Wiring at a Distance - Series or Parallel?

Hey Solheads,

I got 4 x 275W panels (1100W) to install on my A-frame garden shed. 

This shed is about 200 feet from my house, in a pasture.

VOC for each module is 44.1V. 
IMP is 7.76A

A friend thinks I could just wire the panels in series and run the VDC 200' to the charge controller, inverter, and battery bank in the house. My concern is that the voltage will be so high that, yes, the wiring will be manageable, but it makes it trickier to find a controller to handle such a voltage.

I haven't arranged anything yet; perhaps the battery bank and other components could all be insulated and stored in the shed, thus a case can be made to wire in parallel. I know the wiring is contingent on the specifications of the charge controller.

All I know now is that I plan to run my system at 24V.

Any help is much appreciated.

Comments

  • BB.BB. Super Moderators, Administrators Posts: 30,651 admin
    Welcome to the forum Avacc,

    Yes, sending high(er) voltage and low(er) current is the way to go...

    You could put the panels+batteries+AC inverter in the shed, and send the 120/240 VAC long distances.

    Or you can get solar charge controllers that manage with higher array voltages (and lower current). In general, there are a lot of MPPT controllers with Vpanel max around 140-150 VDC... That typically works out to Vmp-array of ~100 VDC maximum. Since solar panel output varies with temperature (sub-freezing days, upwards of 20% higher output voltage), the exact Voc/Vmp of the array, many companies offer a website or similar to help you calculate the maximum working voltage/wattage for the array.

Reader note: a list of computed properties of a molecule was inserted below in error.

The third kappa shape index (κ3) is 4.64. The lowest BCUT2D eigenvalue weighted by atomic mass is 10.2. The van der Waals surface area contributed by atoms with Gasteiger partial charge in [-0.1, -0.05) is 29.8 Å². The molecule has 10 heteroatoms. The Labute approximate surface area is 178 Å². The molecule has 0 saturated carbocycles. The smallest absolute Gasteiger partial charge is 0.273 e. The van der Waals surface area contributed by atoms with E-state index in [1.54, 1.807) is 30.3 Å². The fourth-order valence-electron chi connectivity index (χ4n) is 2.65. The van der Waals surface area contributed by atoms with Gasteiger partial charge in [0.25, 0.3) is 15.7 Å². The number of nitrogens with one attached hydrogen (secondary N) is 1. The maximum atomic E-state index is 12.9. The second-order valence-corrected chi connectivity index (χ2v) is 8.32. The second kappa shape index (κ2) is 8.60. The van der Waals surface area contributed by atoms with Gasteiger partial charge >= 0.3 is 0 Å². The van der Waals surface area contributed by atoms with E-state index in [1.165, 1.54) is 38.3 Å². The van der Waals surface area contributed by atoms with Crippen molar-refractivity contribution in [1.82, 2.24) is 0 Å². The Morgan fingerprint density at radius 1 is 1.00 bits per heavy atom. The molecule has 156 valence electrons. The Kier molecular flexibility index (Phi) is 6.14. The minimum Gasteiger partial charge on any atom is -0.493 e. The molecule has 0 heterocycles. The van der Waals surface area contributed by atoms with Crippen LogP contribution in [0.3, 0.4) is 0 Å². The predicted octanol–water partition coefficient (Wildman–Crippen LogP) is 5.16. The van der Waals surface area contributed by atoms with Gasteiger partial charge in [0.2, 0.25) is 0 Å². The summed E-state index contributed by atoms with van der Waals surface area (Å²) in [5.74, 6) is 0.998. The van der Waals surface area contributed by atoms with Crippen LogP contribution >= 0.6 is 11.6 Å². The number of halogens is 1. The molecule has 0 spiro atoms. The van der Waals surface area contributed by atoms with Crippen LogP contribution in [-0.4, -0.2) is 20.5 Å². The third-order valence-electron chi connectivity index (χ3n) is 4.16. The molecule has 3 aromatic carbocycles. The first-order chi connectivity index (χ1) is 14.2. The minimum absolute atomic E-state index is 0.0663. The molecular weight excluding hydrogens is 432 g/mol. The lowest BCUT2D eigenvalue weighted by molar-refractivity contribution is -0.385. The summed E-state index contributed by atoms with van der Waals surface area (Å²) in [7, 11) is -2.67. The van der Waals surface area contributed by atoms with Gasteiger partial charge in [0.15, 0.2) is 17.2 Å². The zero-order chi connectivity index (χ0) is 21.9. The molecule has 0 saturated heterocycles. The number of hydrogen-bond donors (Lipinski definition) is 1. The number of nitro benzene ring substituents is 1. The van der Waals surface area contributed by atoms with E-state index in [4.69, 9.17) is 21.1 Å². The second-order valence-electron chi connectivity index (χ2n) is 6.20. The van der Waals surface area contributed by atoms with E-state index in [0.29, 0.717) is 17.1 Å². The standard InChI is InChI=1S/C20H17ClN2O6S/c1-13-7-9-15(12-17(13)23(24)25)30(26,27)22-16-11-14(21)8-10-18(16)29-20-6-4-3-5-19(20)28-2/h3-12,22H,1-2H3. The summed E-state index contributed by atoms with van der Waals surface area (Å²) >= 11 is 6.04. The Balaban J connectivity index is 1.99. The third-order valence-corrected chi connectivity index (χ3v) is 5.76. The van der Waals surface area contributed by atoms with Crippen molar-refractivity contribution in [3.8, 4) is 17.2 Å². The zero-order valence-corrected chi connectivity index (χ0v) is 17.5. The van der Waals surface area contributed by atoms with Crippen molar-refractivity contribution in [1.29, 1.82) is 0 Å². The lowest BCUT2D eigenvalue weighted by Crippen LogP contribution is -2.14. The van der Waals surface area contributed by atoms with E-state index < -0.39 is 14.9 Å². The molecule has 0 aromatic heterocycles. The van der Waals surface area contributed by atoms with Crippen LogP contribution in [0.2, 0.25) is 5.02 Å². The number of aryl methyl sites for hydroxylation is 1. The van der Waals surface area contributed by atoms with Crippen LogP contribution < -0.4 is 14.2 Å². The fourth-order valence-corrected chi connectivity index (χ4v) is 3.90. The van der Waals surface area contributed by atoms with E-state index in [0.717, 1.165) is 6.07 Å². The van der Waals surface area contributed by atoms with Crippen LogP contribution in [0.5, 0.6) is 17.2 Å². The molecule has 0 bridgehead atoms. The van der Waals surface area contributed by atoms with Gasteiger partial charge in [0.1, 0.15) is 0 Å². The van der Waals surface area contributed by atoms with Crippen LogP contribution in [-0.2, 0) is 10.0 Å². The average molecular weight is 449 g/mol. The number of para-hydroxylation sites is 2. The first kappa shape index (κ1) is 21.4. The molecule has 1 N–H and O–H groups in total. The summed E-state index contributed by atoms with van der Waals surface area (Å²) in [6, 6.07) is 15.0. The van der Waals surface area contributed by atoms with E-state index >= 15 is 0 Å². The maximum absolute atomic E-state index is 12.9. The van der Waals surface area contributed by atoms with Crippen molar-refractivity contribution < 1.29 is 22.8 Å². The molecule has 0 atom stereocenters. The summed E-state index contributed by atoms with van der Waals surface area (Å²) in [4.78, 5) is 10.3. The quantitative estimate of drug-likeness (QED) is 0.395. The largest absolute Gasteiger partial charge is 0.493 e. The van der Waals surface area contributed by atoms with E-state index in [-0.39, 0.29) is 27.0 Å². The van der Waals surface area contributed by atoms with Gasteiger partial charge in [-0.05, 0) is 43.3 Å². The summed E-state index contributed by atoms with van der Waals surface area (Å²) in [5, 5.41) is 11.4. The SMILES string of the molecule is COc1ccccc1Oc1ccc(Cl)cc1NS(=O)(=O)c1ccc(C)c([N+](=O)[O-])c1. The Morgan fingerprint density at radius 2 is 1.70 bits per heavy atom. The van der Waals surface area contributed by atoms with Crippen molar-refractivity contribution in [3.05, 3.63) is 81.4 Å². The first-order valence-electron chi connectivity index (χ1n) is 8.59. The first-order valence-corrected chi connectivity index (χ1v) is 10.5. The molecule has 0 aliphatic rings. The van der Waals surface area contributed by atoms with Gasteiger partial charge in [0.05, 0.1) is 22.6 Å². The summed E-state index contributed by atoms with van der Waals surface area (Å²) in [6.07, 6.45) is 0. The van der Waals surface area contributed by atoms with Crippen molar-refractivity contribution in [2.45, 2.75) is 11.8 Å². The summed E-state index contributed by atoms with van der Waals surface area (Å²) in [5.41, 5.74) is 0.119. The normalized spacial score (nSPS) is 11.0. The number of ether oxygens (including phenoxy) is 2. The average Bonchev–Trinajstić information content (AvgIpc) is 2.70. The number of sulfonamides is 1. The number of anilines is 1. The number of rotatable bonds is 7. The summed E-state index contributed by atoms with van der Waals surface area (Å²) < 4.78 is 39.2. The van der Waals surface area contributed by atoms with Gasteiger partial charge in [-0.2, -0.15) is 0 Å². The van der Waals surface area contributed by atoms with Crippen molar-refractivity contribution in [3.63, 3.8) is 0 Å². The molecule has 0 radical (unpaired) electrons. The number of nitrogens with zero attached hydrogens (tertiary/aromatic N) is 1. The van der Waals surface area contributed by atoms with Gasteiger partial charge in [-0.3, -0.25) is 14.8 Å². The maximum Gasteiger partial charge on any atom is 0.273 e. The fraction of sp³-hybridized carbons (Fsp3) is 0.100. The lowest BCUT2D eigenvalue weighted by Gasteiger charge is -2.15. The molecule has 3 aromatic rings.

And, there are other variations, for example Midnite MPPT controllers (generally) have a "hyper volt" protection against over voltage... Their controller will shut down at 150 VDC, but will "not be damaged at 150 VDC + Vbattt... Or 150+24 vdc batt = 174 Voc-panel max.

    Midnite also have controllers that have higher working voltages (up to 250 VDC max working voltage).

    There are also charge controllers that have upwards of 600 VDC max working voltage (Vmp-array~400 VDC max). Both Schneider and MorningStar have versions of these (tend to be pricey charge controllers).

    You can look through our host's store (they pay the fees and maintain our nice little forum here) and get an idea what is out there (as always, refer to the product manuals--I am not in the business and things change and/or I have forgotten stuff).

    https://www.solar-electric.com/residential/charge-controllers.html

    You don't have to purchase from Northern Arizona Wind & Sun for support on the forum--We are open to all.

    So, roughly the minimum output of the MPPT charge controller would be:
    • 1,100 Watt array * 0.77 panel+controller derating * 1/29.0 volts charging = 29 Amps typical "maximum (best case)" charging current
    And when you pick your solar panels and have a long distance back to the charge controller... You may find that 2x of your panels end up with (2x 36 volts =) 72 VDC Vmp-array... So you end up with 2x series and 2x parallel panels (if you are in cold climate).